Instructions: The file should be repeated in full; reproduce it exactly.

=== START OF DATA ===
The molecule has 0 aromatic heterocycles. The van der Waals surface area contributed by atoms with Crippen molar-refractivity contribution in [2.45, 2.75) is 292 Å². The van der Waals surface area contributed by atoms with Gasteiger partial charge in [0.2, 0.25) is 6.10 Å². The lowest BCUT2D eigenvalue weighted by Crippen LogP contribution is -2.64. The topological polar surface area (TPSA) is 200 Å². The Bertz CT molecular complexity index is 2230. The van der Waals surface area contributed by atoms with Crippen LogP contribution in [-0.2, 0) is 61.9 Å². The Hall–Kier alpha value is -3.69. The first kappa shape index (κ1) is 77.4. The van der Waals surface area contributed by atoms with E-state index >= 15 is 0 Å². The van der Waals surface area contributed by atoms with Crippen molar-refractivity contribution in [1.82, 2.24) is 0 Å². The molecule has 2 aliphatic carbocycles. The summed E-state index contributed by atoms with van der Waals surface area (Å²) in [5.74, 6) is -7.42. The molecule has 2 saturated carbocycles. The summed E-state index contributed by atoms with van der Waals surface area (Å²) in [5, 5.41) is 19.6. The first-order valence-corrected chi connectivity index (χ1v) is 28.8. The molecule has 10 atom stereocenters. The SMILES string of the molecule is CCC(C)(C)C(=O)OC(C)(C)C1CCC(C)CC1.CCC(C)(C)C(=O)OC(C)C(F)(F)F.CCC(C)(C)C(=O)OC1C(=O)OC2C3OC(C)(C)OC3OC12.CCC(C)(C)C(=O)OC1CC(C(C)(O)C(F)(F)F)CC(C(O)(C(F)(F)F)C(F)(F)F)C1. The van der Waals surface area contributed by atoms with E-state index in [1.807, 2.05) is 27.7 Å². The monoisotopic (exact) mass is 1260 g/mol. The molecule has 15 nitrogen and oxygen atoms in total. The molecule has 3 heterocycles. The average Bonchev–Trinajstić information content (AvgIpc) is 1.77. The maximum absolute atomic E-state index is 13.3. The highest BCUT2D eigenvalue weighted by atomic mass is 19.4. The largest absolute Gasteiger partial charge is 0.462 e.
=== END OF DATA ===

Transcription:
The molecule has 0 aromatic heterocycles. The van der Waals surface area contributed by atoms with Crippen molar-refractivity contribution in [2.45, 2.75) is 292 Å². The van der Waals surface area contributed by atoms with Gasteiger partial charge in [0.2, 0.25) is 6.10 Å². The lowest BCUT2D eigenvalue weighted by Crippen LogP contribution is -2.64. The topological polar surface area (TPSA) is 200 Å². The Bertz CT molecular complexity index is 2230. The van der Waals surface area contributed by atoms with Crippen LogP contribution in [-0.2, 0) is 61.9 Å². The Hall–Kier alpha value is -3.69. The first kappa shape index (κ1) is 77.4. The van der Waals surface area contributed by atoms with E-state index >= 15 is 0 Å². The van der Waals surface area contributed by atoms with Crippen molar-refractivity contribution in [1.82, 2.24) is 0 Å². The molecule has 2 aliphatic carbocycles. The summed E-state index contributed by atoms with van der Waals surface area (Å²) in [5.74, 6) is -7.42. The molecule has 2 saturated carbocycles. The summed E-state index contributed by atoms with van der Waals surface area (Å²) in [5, 5.41) is 19.6. The first-order valence-corrected chi connectivity index (χ1v) is 28.8. The molecule has 10 atom stereocenters. The SMILES string of the molecule is CCC(C)(C)C(=O)OC(C)(C)C1CCC(C)CC1.CCC(C)(C)C(=O)OC(C)C(F)(F)F.CCC(C)(C)C(=O)OC1C(=O)OC2C3OC(C)(C)OC3OC12.CCC(C)(C)C(=O)OC1CC(C(C)(O)C(F)(F)F)CC(C(O)(C(F)(F)F)C(F)(F)F)C1. The van der Waals surface area contributed by atoms with E-state index in [1.807, 2.05) is 27.7 Å². The monoisotopic (exact) mass is 1260 g/mol. The molecule has 15 nitrogen and oxygen atoms in total. The molecule has 3 heterocycles. The average Bonchev–Trinajstić information content (AvgIpc) is 1.77. The maximum absolute atomic E-state index is 13.3. The highest BCUT2D eigenvalue weighted by atomic mass is 19.4. The largest absolute Gasteiger partial charge is 0.462 e.